All I have to say is recently I really love E-bay. Right after my ride up to the Trans Wisconsin Adventure taster I noticed my front rotor was toast. It became grooved out from running Galfer pads and went under sized after 4K miles. So I made a offer on e-bay to a salvage yard selling a used rotor for 150 bucks. I offered 35 bucks with shipping and they accepted and I went :0. Rotor showed up and was perfect. Then I found three Garmin Streepilot 2820 with bad digitizers and dropped a offer of 100 bucks shipped (was listed at $235) and they took it. Man I'm killing it at this point.
So why buy three broken units? One I'll keep and the other two will go back on E-bay repaired and I'll get some money to save for my new Givi box. What I did was also buy three streetpilot 2610's and put those digitizers into the 2820's. The 2610's were cheap, nobody really bids on these and you can get them for as low as a dollar plus shipping. It worked out well since one of my 2820 units sold in four minuets with the buy it now button and the other after a little bidding war for a total of $225. Not bad for my cost of 48 bucks each. One other little thing was the unit I kept was never registered with Garmin and I got a free map update.
So cash in the bank I wanted a upgrade from my fake Givi box to the real deal and to the E55.
Baby in the box but don't worry he's buckled in. Charlie was actually trying to clip it before I did it for him.
I went all out and bought the top model with the brake lights and remote opener. I don't ever dump this much cash on bike accessory but I can always mount this to my next bike.
Let me just say GIVI instruction suck. You spend a lot of money and I was left guessing how I needed to remove the plastic to accept the power bung for the box. I winged it and a sharp razor did a good job.
Bung down and snug.
I'm not digging the sharp bend of the wires that they will have to go to be routed and wired under the seat but it will work. After working on cars for the last 20 years I have seen many failures with wiring and this is where it will usually happen.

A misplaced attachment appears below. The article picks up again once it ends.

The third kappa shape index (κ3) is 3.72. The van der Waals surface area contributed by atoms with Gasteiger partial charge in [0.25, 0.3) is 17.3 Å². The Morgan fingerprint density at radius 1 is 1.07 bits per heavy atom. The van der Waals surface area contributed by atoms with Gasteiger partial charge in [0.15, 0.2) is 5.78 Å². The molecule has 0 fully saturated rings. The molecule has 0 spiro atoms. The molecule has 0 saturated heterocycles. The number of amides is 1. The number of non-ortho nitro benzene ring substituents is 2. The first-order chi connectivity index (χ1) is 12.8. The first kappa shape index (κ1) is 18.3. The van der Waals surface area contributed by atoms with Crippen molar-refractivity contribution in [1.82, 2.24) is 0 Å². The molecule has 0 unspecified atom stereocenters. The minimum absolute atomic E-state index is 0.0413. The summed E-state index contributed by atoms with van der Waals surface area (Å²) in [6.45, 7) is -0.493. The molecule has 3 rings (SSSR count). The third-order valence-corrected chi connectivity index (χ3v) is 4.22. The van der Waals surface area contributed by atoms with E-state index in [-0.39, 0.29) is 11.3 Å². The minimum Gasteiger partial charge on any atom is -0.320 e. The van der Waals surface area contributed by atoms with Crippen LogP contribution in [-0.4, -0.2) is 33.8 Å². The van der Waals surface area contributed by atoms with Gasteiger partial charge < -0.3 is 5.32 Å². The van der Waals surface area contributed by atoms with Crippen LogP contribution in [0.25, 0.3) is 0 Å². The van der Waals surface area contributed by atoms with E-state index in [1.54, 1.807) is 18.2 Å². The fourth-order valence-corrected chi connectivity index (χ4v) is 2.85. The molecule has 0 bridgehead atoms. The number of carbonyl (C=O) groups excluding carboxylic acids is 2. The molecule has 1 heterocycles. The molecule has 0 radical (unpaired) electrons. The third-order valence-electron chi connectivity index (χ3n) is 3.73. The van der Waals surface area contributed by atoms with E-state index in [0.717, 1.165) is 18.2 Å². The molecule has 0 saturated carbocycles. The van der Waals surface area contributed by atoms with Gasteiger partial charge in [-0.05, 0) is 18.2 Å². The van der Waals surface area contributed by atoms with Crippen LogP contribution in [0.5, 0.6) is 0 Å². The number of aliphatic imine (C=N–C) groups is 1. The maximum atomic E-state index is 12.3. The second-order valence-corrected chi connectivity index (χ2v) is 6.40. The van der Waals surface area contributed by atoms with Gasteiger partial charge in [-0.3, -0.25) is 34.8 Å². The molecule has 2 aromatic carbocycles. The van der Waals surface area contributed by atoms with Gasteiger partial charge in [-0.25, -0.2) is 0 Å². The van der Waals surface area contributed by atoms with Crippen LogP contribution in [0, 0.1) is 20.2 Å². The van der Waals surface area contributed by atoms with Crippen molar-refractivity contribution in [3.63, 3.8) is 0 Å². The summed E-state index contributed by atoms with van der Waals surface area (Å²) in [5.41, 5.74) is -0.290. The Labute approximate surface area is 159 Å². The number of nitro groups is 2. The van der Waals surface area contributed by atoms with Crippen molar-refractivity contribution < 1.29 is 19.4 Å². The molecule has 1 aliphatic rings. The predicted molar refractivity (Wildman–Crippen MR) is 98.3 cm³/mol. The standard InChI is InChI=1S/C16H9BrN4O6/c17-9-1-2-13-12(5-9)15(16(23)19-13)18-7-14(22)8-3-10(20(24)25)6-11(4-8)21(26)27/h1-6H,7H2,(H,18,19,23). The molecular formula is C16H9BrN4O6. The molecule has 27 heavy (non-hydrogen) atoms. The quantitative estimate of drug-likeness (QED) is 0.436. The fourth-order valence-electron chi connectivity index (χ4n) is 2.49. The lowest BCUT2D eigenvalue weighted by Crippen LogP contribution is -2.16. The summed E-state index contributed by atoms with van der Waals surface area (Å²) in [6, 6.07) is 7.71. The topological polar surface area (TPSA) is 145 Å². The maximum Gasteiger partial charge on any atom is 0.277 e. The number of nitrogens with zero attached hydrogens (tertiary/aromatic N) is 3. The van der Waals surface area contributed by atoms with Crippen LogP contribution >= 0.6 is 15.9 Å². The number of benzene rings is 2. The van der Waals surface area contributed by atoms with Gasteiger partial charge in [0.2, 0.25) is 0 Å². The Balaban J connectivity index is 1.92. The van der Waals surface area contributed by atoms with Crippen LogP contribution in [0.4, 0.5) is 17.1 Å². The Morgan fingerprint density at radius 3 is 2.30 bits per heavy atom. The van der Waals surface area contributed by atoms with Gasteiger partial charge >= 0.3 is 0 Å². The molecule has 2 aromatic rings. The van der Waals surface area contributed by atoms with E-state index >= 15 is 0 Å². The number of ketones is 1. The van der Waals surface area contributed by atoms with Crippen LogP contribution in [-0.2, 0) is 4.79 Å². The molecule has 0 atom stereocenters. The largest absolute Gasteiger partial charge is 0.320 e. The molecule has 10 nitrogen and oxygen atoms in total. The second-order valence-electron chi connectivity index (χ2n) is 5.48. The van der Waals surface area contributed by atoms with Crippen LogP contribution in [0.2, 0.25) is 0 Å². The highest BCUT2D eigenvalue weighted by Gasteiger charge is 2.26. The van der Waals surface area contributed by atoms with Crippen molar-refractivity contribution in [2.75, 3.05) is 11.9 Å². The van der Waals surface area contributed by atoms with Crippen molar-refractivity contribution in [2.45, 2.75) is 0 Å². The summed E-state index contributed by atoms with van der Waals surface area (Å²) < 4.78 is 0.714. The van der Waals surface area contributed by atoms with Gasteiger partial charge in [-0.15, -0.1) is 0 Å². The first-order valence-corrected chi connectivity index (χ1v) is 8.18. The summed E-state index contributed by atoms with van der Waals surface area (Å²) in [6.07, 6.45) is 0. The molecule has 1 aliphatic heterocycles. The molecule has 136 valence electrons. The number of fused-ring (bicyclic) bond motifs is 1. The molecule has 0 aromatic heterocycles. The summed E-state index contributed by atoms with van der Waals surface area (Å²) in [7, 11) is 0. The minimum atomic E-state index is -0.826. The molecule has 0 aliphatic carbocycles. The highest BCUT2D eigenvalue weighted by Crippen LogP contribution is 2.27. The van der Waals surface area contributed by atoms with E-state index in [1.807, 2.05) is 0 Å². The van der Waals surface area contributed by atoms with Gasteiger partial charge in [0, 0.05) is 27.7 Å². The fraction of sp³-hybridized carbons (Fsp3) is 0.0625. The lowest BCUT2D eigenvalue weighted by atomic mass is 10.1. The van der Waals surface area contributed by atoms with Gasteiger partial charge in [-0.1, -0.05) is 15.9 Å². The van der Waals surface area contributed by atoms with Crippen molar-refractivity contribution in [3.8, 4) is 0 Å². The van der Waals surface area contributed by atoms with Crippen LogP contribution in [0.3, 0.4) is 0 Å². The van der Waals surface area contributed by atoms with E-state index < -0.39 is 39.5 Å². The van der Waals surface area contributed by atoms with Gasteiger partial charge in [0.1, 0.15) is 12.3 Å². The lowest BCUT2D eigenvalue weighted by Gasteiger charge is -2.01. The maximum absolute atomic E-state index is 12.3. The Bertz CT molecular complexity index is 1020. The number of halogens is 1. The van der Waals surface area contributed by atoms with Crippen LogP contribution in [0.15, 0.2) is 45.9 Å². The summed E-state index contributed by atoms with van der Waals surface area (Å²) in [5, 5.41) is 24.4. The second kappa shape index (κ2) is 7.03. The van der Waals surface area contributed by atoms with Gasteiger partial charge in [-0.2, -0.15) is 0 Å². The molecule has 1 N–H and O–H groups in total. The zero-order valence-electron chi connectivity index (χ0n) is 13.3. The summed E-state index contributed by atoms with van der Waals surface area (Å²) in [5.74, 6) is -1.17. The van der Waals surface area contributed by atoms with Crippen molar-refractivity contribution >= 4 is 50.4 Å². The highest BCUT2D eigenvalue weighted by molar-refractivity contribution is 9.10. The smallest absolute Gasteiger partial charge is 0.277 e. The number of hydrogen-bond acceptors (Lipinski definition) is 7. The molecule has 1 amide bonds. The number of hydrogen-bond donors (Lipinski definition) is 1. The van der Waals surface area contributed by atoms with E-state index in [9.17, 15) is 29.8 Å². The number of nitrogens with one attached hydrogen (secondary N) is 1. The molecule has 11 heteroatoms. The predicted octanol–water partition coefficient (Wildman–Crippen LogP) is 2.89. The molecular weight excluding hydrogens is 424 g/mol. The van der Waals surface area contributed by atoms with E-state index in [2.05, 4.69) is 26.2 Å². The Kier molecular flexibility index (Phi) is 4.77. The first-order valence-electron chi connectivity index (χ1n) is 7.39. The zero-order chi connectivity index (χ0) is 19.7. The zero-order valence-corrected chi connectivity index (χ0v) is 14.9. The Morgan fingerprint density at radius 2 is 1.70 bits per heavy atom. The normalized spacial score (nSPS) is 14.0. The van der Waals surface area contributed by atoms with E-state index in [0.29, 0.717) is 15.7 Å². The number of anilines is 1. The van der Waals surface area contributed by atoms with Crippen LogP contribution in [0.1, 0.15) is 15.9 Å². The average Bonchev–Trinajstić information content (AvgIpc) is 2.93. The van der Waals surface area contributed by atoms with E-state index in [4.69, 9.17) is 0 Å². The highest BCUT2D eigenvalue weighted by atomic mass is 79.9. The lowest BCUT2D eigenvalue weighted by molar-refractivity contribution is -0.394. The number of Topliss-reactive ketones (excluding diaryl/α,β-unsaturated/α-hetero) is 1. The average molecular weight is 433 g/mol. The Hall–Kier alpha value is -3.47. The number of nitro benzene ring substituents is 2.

On the bike loosen the front rack bolts a few turn. No need to take them out but just enough to relax the rack.
Take out all four 8mm hex bolts and drop in the four spacers supplied.
Now on the adapter plate tighten the rear Allen bolts first since they are beveled.
The front plate bolt holes are slotted and are next to be torqued down.
Wiring will run under the lock plate and under to tool kit box area. I used a 1/2 inch hole saw. It's that big because on the harness, Givi put a inline fuse holder in and this is the smallest hole it will fit through.
Plate on and bolted down.
Dress plate on and looking good.
Wiring looped forward and as relaxed as much as I could get it.
The bend off of the bung looks like it will be OK but we will see how it holds up. Wiring was very simple with positive (white) and negative (black) straight to the battery and blue to the brake light.
Givi supplies one of these cheap wire taps for the brake light and I don't suggest it. Soldier in the wire and use a good heat shrink. These taps will give you a bad connection after some weather gets in it.
Looks pretty good for being stuck on a DS bike.
Nice little spot for the tollway sensor.
sturdy lid hinge
The little difference with Givi key are the silver ones are about 1MM thicker than the old red keys.
Back shot with the E22 mounted.
Ready to roll.